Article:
Is temperature an issue?

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BrandonJ
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Sun May 29, 2016 7:15 pm

Just moved into a new place that does not have any type of central air/air conditioning unit. My question is simple, does temperature effect prints in any way? Cool vs warm etc.. If anyone has information it is appreciated.
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fredo
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Sun May 29, 2016 7:28 pm

Temperature changes will have an effect. The degree (get it?) to which a print is affected will depend on how extreme the differences are and also the paper. Presumably you won't have much humidity control either? That's a potential game changer too.

ps great avatar
just a foil for me today, thanks
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BrandonJ
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Sun May 29, 2016 8:14 pm

Thanks fredo, yeah I recently moved in to a new apartment and it's about 15 Celsius (Canadian here) which is roughly 60 fahrenheit. Never thought about temperature until last night when was contemplating bringing in my more expensive prints before the air conditioning unit is bought. I read somewhere that keeping your prints in an environment that you are comfortable in temperature wise is a good spot.
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srdzevon
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Sun May 29, 2016 8:54 pm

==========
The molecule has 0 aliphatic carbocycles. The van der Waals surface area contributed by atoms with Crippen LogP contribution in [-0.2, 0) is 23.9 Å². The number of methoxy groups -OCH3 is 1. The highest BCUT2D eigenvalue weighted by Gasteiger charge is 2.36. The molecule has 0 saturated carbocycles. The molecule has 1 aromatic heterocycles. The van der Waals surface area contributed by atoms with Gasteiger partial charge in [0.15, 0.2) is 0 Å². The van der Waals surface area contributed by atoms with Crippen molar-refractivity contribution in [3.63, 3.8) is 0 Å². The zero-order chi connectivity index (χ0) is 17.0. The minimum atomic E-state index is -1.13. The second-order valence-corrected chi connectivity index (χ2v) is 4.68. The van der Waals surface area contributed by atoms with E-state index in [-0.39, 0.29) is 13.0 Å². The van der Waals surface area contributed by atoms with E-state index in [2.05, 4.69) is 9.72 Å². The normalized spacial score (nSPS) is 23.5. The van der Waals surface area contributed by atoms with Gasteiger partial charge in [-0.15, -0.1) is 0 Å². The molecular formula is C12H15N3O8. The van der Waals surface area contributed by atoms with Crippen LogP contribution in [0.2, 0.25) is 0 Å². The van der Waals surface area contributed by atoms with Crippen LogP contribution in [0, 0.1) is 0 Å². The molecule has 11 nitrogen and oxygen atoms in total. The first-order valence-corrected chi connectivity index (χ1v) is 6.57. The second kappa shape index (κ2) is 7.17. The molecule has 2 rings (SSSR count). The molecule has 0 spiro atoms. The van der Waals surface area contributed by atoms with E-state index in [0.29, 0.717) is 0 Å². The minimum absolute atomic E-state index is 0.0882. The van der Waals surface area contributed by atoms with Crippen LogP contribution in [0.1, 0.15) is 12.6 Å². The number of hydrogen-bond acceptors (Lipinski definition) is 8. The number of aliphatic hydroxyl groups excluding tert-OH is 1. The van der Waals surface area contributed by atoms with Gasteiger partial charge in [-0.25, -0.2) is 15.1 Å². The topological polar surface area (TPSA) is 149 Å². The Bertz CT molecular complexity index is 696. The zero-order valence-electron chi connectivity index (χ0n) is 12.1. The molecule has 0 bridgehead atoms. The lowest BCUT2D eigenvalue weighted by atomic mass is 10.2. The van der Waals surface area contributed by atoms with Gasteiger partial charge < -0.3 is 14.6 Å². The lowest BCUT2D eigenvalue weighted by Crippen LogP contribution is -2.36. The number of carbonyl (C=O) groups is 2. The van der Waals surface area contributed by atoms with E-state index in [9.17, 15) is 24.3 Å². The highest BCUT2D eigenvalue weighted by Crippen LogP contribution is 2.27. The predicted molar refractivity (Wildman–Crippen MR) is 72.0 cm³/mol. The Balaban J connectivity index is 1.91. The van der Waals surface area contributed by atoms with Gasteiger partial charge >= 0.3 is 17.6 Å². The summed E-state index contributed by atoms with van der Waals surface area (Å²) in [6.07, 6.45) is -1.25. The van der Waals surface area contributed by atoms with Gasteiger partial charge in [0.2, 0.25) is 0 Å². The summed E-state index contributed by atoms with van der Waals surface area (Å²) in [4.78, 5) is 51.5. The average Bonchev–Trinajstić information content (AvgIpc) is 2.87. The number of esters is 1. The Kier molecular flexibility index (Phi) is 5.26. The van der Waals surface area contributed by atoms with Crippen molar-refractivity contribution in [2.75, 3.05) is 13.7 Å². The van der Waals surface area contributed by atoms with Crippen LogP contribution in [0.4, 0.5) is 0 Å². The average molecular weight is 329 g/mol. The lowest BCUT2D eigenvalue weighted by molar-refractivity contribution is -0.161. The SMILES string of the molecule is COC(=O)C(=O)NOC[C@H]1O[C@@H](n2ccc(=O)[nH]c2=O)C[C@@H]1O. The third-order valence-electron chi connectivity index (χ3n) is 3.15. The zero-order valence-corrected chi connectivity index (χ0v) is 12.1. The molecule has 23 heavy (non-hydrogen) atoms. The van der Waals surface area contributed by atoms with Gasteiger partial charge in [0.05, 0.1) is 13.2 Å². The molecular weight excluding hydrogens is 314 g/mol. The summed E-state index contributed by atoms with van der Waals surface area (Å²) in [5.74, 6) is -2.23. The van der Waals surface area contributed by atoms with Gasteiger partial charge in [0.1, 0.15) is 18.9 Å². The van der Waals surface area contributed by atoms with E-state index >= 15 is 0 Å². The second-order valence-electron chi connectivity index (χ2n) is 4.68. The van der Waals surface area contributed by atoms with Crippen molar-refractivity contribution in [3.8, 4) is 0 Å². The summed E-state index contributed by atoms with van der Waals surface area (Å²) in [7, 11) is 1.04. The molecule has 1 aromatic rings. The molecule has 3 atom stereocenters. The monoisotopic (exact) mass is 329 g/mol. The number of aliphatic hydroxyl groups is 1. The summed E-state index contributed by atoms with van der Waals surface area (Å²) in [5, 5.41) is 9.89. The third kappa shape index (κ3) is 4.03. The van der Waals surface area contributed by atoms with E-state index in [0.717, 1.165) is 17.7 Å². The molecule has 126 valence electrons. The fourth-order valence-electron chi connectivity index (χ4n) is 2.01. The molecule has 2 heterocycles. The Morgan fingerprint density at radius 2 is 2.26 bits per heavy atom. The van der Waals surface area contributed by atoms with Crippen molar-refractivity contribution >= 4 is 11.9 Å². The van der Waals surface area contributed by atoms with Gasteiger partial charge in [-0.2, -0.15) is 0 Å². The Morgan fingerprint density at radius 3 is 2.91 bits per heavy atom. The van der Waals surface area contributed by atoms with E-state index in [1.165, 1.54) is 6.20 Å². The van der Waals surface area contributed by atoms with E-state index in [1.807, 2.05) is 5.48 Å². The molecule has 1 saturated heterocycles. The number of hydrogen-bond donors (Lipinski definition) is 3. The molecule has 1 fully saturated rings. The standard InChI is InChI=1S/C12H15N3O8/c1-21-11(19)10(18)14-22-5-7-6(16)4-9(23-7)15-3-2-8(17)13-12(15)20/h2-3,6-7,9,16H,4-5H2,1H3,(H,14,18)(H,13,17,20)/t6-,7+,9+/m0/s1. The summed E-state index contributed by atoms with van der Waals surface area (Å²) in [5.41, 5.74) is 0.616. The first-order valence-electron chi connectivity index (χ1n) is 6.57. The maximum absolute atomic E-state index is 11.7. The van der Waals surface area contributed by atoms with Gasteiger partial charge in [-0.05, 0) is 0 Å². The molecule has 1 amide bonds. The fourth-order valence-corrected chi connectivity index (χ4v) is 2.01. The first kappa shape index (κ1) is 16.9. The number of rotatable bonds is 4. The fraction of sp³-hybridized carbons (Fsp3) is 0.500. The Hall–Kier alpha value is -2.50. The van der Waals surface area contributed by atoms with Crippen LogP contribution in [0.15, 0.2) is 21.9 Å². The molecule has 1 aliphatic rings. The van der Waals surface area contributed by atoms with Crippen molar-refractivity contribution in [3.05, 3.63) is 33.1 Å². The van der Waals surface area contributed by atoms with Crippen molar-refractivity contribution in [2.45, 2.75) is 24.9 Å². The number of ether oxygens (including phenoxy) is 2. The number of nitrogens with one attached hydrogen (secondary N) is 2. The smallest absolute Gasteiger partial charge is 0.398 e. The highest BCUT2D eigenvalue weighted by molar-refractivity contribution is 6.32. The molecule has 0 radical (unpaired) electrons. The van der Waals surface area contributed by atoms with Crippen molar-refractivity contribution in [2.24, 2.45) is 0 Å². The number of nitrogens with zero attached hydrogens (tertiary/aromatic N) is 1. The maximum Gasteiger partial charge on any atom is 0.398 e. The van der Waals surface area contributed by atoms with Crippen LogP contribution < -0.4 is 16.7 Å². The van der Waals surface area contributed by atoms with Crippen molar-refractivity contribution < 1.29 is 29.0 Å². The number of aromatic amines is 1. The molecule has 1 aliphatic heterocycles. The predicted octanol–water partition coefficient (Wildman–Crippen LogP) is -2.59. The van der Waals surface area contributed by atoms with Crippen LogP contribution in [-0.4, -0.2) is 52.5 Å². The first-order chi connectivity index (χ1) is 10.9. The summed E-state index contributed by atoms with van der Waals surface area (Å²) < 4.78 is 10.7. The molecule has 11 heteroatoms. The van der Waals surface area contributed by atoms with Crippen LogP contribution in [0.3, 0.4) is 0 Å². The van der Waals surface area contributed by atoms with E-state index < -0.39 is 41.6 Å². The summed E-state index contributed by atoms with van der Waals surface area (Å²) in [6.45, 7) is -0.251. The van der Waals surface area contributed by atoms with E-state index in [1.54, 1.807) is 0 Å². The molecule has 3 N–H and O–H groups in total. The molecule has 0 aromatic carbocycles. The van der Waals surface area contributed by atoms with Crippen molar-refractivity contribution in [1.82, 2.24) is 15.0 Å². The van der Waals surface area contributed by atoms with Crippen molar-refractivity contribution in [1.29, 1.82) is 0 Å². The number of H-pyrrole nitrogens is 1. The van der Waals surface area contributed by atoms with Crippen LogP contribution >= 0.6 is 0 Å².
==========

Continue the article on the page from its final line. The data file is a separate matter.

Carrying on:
Bradbury claims 451 Fahrenheit is bad for paper. Not sure what that is in Celcius.

Sorry. What Fredo said.
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hayward96
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Mon May 30, 2016 2:23 am

Changes in temperature cause changes in humidity level. If you are in a place that has low humidity ie: the bay area in northern CA, or Denver, you should have no problems at all, if you are in New Orleans or Florida, big problems with humidity.

How are your prints stored? A sleeve or portfolio will protect more than a flat file or on a table top.
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fredo
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Mon May 30, 2016 4:15 am

Slight clarification- temps don't usually change the amount of water in the air (aka the absolute humdity). Instead, the relative humidity (% of water in the air relative to the amount that could be in it) changes as the temp goes up/down. Hot air can hold more vapor than cold.

Feel free to ignore this:
For example, and pulling numbers outta my butt, if you say the air temp is 80F/27C and the amount of water vapor is 3 and that the air can hold 6 vapor, then this equates to 50% relative humidity at 80F. As the air cools X won't change but the % will rise as the capacity to hold it drops until it reaches 100% (3) aka saturation....aka the dew point. Then you get condensation. And that's how your mother and I made you.
just a foil for me today, thanks
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BrandonJ
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Tue May 31, 2016 1:47 am

@hayward96 My prints are so far stored in a flat file. Top drawer holds the portfolio books that I keep most of my handbills, stickers, small prints. Now that I have a bigger place I knew my setup needed to change and I am in the process of getting sleeves and other equipment to make preserving prints more hassle free.

@fredo Thanks a ton, I had a feeling humidity would be an issue. Thankfully it's only been hot about 4 days and I have a dehumidifier running to lower the temp as well as a few more days to go until the air unit is installed. Now that I know to keep levels low and not feel like I live in New Orleans, Louisiana I feel better.
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